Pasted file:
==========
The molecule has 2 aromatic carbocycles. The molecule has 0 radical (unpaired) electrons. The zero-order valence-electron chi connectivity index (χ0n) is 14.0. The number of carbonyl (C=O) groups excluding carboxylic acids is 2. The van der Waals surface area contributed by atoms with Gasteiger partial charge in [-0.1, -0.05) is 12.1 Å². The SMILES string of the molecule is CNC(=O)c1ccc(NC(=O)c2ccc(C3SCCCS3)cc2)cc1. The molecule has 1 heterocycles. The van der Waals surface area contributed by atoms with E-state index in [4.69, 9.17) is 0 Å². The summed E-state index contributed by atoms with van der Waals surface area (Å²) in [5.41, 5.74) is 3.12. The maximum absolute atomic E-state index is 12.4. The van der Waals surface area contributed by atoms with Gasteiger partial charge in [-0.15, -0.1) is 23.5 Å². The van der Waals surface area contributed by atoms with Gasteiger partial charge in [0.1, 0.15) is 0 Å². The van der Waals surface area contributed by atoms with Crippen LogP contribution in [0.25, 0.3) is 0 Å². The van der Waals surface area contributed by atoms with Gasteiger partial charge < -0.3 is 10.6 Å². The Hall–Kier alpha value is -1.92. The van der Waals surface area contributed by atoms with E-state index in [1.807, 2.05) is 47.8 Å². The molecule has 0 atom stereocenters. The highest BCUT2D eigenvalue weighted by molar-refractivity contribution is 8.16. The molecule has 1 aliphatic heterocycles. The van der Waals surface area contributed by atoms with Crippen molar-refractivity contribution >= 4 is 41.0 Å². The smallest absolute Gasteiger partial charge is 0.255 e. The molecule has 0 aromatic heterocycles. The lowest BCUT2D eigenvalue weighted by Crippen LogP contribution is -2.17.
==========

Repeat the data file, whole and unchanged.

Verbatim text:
The molecule has 2 aromatic carbocycles. The molecule has 0 radical (unpaired) electrons. The zero-order valence-electron chi connectivity index (χ0n) is 14.0. The number of carbonyl (C=O) groups excluding carboxylic acids is 2. The van der Waals surface area contributed by atoms with Gasteiger partial charge in [-0.1, -0.05) is 12.1 Å². The SMILES string of the molecule is CNC(=O)c1ccc(NC(=O)c2ccc(C3SCCCS3)cc2)cc1. The molecule has 1 heterocycles. The van der Waals surface area contributed by atoms with E-state index in [4.69, 9.17) is 0 Å². The summed E-state index contributed by atoms with van der Waals surface area (Å²) in [5.41, 5.74) is 3.12. The maximum absolute atomic E-state index is 12.4. The van der Waals surface area contributed by atoms with Gasteiger partial charge in [-0.15, -0.1) is 23.5 Å². The van der Waals surface area contributed by atoms with Gasteiger partial charge in [0.1, 0.15) is 0 Å². The van der Waals surface area contributed by atoms with Crippen LogP contribution in [0.25, 0.3) is 0 Å². The van der Waals surface area contributed by atoms with Gasteiger partial charge < -0.3 is 10.6 Å². The Hall–Kier alpha value is -1.92. The van der Waals surface area contributed by atoms with E-state index in [1.807, 2.05) is 47.8 Å². The molecule has 0 atom stereocenters. The highest BCUT2D eigenvalue weighted by molar-refractivity contribution is 8.16. The molecule has 1 aliphatic heterocycles. The van der Waals surface area contributed by atoms with Crippen molar-refractivity contribution >= 4 is 41.0 Å². The smallest absolute Gasteiger partial charge is 0.255 e. The molecule has 0 aromatic heterocycles. The lowest BCUT2D eigenvalue weighted by Crippen LogP contribution is -2.17.